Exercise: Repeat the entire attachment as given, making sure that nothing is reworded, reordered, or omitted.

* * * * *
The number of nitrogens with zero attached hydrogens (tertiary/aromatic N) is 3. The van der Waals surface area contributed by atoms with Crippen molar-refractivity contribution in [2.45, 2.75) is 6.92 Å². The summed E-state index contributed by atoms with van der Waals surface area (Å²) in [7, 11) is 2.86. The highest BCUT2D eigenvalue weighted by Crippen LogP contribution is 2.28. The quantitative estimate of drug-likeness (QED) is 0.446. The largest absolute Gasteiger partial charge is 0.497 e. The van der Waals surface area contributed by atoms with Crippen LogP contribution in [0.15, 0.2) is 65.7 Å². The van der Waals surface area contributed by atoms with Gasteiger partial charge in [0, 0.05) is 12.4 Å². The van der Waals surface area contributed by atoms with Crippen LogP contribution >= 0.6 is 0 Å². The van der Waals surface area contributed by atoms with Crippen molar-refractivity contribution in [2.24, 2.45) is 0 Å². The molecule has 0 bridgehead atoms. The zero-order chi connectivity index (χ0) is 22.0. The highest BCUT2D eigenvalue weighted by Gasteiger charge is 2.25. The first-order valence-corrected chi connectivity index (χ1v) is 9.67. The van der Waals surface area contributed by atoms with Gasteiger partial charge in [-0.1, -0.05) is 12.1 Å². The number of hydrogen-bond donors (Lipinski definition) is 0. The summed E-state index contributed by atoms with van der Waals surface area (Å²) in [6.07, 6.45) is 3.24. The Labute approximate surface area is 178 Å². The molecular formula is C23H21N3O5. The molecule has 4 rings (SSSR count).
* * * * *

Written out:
The number of nitrogens with zero attached hydrogens (tertiary/aromatic N) is 3. The van der Waals surface area contributed by atoms with Crippen molar-refractivity contribution in [2.45, 2.75) is 6.92 Å². The summed E-state index contributed by atoms with van der Waals surface area (Å²) in [7, 11) is 2.86. The highest BCUT2D eigenvalue weighted by Crippen LogP contribution is 2.28. The quantitative estimate of drug-likeness (QED) is 0.446. The largest absolute Gasteiger partial charge is 0.497 e. The van der Waals surface area contributed by atoms with Crippen LogP contribution in [0.15, 0.2) is 65.7 Å². The van der Waals surface area contributed by atoms with Gasteiger partial charge in [0, 0.05) is 12.4 Å². The van der Waals surface area contributed by atoms with Crippen LogP contribution >= 0.6 is 0 Å². The van der Waals surface area contributed by atoms with Crippen molar-refractivity contribution in [2.24, 2.45) is 0 Å². The molecule has 0 bridgehead atoms. The zero-order chi connectivity index (χ0) is 22.0. The highest BCUT2D eigenvalue weighted by Gasteiger charge is 2.25. The first-order valence-corrected chi connectivity index (χ1v) is 9.67. The van der Waals surface area contributed by atoms with Gasteiger partial charge in [-0.1, -0.05) is 12.1 Å². The number of hydrogen-bond donors (Lipinski definition) is 0. The summed E-state index contributed by atoms with van der Waals surface area (Å²) in [6.07, 6.45) is 3.24. The Labute approximate surface area is 178 Å². The molecular formula is C23H21N3O5. The molecule has 4 rings (SSSR count).